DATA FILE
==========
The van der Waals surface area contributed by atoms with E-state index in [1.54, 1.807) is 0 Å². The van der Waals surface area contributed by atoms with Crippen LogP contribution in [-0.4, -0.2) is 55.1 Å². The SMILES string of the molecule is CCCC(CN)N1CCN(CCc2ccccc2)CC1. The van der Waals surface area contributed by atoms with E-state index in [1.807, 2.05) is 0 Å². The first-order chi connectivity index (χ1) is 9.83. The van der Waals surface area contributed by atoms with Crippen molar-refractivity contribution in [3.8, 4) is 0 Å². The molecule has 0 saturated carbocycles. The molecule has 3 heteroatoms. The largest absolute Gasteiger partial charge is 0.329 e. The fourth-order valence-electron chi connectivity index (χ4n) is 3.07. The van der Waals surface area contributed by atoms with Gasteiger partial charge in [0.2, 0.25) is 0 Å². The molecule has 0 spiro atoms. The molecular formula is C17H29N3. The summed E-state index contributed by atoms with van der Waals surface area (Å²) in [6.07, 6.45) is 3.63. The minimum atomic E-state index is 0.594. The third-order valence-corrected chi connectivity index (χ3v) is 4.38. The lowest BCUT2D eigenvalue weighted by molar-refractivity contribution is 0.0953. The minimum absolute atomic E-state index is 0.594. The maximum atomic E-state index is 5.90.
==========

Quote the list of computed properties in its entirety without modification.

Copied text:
The van der Waals surface area contributed by atoms with E-state index in [1.54, 1.807) is 0 Å². The van der Waals surface area contributed by atoms with Crippen LogP contribution in [-0.4, -0.2) is 55.1 Å². The SMILES string of the molecule is CCCC(CN)N1CCN(CCc2ccccc2)CC1. The van der Waals surface area contributed by atoms with E-state index in [1.807, 2.05) is 0 Å². The first-order chi connectivity index (χ1) is 9.83. The van der Waals surface area contributed by atoms with Crippen molar-refractivity contribution in [3.8, 4) is 0 Å². The molecule has 0 saturated carbocycles. The molecule has 3 heteroatoms. The largest absolute Gasteiger partial charge is 0.329 e. The fourth-order valence-electron chi connectivity index (χ4n) is 3.07. The van der Waals surface area contributed by atoms with Gasteiger partial charge in [0.2, 0.25) is 0 Å². The molecule has 0 spiro atoms. The molecular formula is C17H29N3. The summed E-state index contributed by atoms with van der Waals surface area (Å²) in [6.07, 6.45) is 3.63. The minimum atomic E-state index is 0.594. The third-order valence-corrected chi connectivity index (χ3v) is 4.38. The lowest BCUT2D eigenvalue weighted by molar-refractivity contribution is 0.0953. The minimum absolute atomic E-state index is 0.594. The maximum atomic E-state index is 5.90.